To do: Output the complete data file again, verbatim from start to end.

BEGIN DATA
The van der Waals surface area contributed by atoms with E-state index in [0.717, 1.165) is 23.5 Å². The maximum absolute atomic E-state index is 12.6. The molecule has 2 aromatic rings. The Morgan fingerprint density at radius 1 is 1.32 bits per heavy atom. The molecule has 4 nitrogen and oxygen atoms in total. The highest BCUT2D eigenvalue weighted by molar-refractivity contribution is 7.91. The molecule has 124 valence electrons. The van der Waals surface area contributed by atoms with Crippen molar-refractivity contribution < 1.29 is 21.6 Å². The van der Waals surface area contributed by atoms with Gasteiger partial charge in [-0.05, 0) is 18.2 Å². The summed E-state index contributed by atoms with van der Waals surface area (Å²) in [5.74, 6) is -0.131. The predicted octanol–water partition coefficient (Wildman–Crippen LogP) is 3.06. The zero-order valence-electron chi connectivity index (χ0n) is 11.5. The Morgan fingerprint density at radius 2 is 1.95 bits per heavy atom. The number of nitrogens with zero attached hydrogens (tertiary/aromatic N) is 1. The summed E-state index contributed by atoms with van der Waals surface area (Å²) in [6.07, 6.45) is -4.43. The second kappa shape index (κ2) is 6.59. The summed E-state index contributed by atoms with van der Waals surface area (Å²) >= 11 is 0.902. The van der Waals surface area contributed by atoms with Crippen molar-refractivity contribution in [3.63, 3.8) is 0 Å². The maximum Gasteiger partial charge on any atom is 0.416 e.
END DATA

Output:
The van der Waals surface area contributed by atoms with E-state index in [0.717, 1.165) is 23.5 Å². The maximum absolute atomic E-state index is 12.6. The molecule has 2 aromatic rings. The Morgan fingerprint density at radius 1 is 1.32 bits per heavy atom. The molecule has 4 nitrogen and oxygen atoms in total. The highest BCUT2D eigenvalue weighted by molar-refractivity contribution is 7.91. The molecule has 124 valence electrons. The van der Waals surface area contributed by atoms with Crippen molar-refractivity contribution < 1.29 is 21.6 Å². The van der Waals surface area contributed by atoms with Gasteiger partial charge in [-0.05, 0) is 18.2 Å². The summed E-state index contributed by atoms with van der Waals surface area (Å²) in [5.74, 6) is -0.131. The predicted octanol–water partition coefficient (Wildman–Crippen LogP) is 3.06. The zero-order valence-electron chi connectivity index (χ0n) is 11.5. The Morgan fingerprint density at radius 2 is 1.95 bits per heavy atom. The number of nitrogens with zero attached hydrogens (tertiary/aromatic N) is 1. The summed E-state index contributed by atoms with van der Waals surface area (Å²) in [6.07, 6.45) is -4.43. The second kappa shape index (κ2) is 6.59. The summed E-state index contributed by atoms with van der Waals surface area (Å²) >= 11 is 0.902. The van der Waals surface area contributed by atoms with Crippen molar-refractivity contribution in [3.63, 3.8) is 0 Å². The maximum Gasteiger partial charge on any atom is 0.416 e.